- Dr. Sanda Moldovan

How Medications Affect Your Mouth – What You Need To Know

How Medications Affect Your Mouth – What You Need To Know

I open a health magazine and there it is: an advertisement for a new drug. Can we escape these anymore? Even on TV, we are constantly bombarded with information about a new medication that will make us feel better. But have you ever read the small print with all the possible side effects? As a periodontist, I often see the effect that some of these medications have on your teeth and gums.

The number of prescriptions for antidepressants has gone up tremendously in the United States. The most common oral side effect I see in my patients taking antidepressants, as well as other medications, is dry mouth. Most patients with dry mouth know how uncomfortable it can be. But there’s a bigger problem with having dry mouth, outside of the fact that it is so uncomfortable: the rate of cavities exponentially increases when there’s a lack of saliva. I have seen patients who ended up with almost a cavity in every tooth in as little as six months, because the dry mouth was not addressed. Some cavities can get deep under the gums and teeth cannot be saved.

If you suffer from dry mouth, ask your dentist what you can do to prevent cavities and watch this video for more information.

We live in a world where obesity is a rampant epidemic and stress is a common factor in everyday life. As a result, high blood pressure is prevalent and blood pressure medications are one of the most common prescribed by physicians. One group of such medications, called calcium-channel blockers, is known to cause gingival enlargement in about 20% of the patients. This is not only esthetically displeasing, but it can create inflammation and possibly periodontal disease if left untreated.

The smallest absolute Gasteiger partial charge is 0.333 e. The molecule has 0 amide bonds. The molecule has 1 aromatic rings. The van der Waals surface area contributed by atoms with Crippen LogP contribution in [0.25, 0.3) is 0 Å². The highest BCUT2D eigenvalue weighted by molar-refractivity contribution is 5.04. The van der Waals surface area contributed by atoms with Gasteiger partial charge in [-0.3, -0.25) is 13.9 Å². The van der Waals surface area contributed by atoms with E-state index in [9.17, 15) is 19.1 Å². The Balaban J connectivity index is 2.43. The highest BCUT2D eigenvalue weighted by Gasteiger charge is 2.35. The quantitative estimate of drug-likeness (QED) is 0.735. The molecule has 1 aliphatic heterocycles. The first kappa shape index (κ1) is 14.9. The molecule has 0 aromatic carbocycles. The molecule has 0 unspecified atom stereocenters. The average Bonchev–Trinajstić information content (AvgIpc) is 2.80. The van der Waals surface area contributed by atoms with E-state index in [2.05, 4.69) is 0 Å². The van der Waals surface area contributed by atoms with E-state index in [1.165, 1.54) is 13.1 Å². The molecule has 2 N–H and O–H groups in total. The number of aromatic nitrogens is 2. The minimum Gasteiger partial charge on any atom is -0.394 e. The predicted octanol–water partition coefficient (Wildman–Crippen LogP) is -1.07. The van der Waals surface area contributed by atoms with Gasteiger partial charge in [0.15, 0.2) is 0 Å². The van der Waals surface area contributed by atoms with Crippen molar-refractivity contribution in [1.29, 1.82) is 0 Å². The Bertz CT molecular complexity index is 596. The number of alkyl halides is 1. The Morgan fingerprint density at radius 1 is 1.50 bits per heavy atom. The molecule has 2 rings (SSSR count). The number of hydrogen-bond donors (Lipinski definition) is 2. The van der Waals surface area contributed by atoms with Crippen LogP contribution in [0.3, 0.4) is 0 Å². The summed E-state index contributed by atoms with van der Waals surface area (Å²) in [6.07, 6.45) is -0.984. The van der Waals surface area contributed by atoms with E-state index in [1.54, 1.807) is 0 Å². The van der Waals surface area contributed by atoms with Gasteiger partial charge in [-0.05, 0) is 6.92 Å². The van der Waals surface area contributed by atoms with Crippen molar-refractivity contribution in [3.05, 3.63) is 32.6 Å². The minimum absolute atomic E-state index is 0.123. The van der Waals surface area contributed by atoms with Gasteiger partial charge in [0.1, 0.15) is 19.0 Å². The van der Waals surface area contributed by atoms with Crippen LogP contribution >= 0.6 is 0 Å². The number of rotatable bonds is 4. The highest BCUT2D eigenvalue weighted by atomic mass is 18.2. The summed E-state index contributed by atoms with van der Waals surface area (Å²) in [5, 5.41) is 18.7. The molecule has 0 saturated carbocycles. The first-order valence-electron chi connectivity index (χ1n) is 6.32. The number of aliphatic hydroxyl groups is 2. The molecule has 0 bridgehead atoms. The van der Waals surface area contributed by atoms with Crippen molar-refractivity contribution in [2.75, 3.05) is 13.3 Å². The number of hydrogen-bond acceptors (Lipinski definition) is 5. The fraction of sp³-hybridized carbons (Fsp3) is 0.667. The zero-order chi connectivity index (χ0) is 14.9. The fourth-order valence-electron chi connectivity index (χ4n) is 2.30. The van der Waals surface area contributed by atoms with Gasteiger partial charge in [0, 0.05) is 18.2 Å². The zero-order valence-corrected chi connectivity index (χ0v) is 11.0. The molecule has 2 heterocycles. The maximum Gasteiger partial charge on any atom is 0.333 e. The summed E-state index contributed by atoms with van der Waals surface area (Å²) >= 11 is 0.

If you’ve had any organ transplant, such as heart or kidney, and your doctor prescribes a medication called cyclosporine, you may also note gingival enlargement around your teeth, accompanied by bleeding gums and tenderness. Enlarged gums harbor pathogenic bacteria, which can be detrimental to your new transplanted organ. See a periodontist regularly and have this condition treated.

Some medications can cause white patchy lesions in the mouth or even ulcers, which can persist for months. Ulcers can be very painful and may need to be biopsied. If you recently started taking a new medication and you notice a white or red lesion in the mouth, it may be from your medication. After seeing your dentist, have a consultation with your physician to switch you to something else.

On a deeper level, some medications can affect the ability of the bone to heal. A group of medications, called biphosphonates, is used to treat osteoporosis and cancer. Do you remember Sally Fields advertising for Boniva? Yes, that’s one of these bisphosphonates. Some of these medications are taken once a week or once a month. Some of my patients even forget to tell me about it, as they think of it as more of a supplement for their bone strength. If you are taking this medication, it is very important to inform your dentist, especially if you are going to have any oral surgery, such as a tooth extraction. You may have a delayed healing ability if you are on this medication, and we need to take the right precautions before your procedure.

Medicine is changing constantly and we know now more than ever about the strong oral-systemic connection. The mouth is our window, through which we can see what’s really going on inside us. Dentists and other health care professionals should work together as a team to better treat our patients.

In great health,
Dr. Sanda

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